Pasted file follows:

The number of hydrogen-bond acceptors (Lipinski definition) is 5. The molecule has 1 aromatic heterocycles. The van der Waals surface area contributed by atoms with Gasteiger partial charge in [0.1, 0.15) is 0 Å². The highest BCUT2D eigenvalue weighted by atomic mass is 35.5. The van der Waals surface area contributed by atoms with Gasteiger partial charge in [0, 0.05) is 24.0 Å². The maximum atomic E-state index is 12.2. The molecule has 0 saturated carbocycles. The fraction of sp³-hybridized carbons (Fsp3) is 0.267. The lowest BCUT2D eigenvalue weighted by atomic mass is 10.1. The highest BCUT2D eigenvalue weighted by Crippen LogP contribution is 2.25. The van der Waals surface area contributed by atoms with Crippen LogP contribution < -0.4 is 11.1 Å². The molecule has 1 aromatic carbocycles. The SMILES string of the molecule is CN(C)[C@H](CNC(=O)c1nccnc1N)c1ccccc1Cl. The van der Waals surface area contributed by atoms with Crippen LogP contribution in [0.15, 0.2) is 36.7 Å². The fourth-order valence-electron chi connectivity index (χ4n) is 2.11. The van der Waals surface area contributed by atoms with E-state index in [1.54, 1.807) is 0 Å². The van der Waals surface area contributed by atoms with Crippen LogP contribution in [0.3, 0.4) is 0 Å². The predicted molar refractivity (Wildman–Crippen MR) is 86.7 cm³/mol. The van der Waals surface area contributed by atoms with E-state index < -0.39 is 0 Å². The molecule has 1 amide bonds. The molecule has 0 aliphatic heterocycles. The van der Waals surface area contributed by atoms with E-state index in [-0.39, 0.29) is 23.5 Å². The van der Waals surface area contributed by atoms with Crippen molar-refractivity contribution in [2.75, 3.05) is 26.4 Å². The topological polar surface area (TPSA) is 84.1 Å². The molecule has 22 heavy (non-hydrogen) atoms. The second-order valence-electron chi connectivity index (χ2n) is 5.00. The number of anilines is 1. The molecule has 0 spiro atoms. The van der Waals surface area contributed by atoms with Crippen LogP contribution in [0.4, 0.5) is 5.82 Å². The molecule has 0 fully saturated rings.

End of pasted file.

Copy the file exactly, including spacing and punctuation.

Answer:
The number of hydrogen-bond acceptors (Lipinski definition) is 5. The molecule has 1 aromatic heterocycles. The van der Waals surface area contributed by atoms with Gasteiger partial charge in [0.1, 0.15) is 0 Å². The highest BCUT2D eigenvalue weighted by atomic mass is 35.5. The van der Waals surface area contributed by atoms with Gasteiger partial charge in [0, 0.05) is 24.0 Å². The maximum atomic E-state index is 12.2. The molecule has 0 saturated carbocycles. The fraction of sp³-hybridized carbons (Fsp3) is 0.267. The lowest BCUT2D eigenvalue weighted by atomic mass is 10.1. The highest BCUT2D eigenvalue weighted by Crippen LogP contribution is 2.25. The van der Waals surface area contributed by atoms with Crippen LogP contribution < -0.4 is 11.1 Å². The molecule has 1 aromatic carbocycles. The SMILES string of the molecule is CN(C)[C@H](CNC(=O)c1nccnc1N)c1ccccc1Cl. The van der Waals surface area contributed by atoms with Crippen LogP contribution in [0.15, 0.2) is 36.7 Å². The fourth-order valence-electron chi connectivity index (χ4n) is 2.11. The van der Waals surface area contributed by atoms with E-state index in [1.54, 1.807) is 0 Å². The van der Waals surface area contributed by atoms with Crippen LogP contribution in [0.3, 0.4) is 0 Å². The predicted molar refractivity (Wildman–Crippen MR) is 86.7 cm³/mol. The van der Waals surface area contributed by atoms with E-state index < -0.39 is 0 Å². The molecule has 1 amide bonds. The molecule has 0 aliphatic heterocycles. The van der Waals surface area contributed by atoms with E-state index in [-0.39, 0.29) is 23.5 Å². The van der Waals surface area contributed by atoms with Crippen molar-refractivity contribution in [2.75, 3.05) is 26.4 Å². The topological polar surface area (TPSA) is 84.1 Å². The molecule has 22 heavy (non-hydrogen) atoms. The second-order valence-electron chi connectivity index (χ2n) is 5.00. The number of anilines is 1. The molecule has 0 spiro atoms. The van der Waals surface area contributed by atoms with Crippen LogP contribution in [0.4, 0.5) is 5.82 Å². The molecule has 0 fully saturated rings.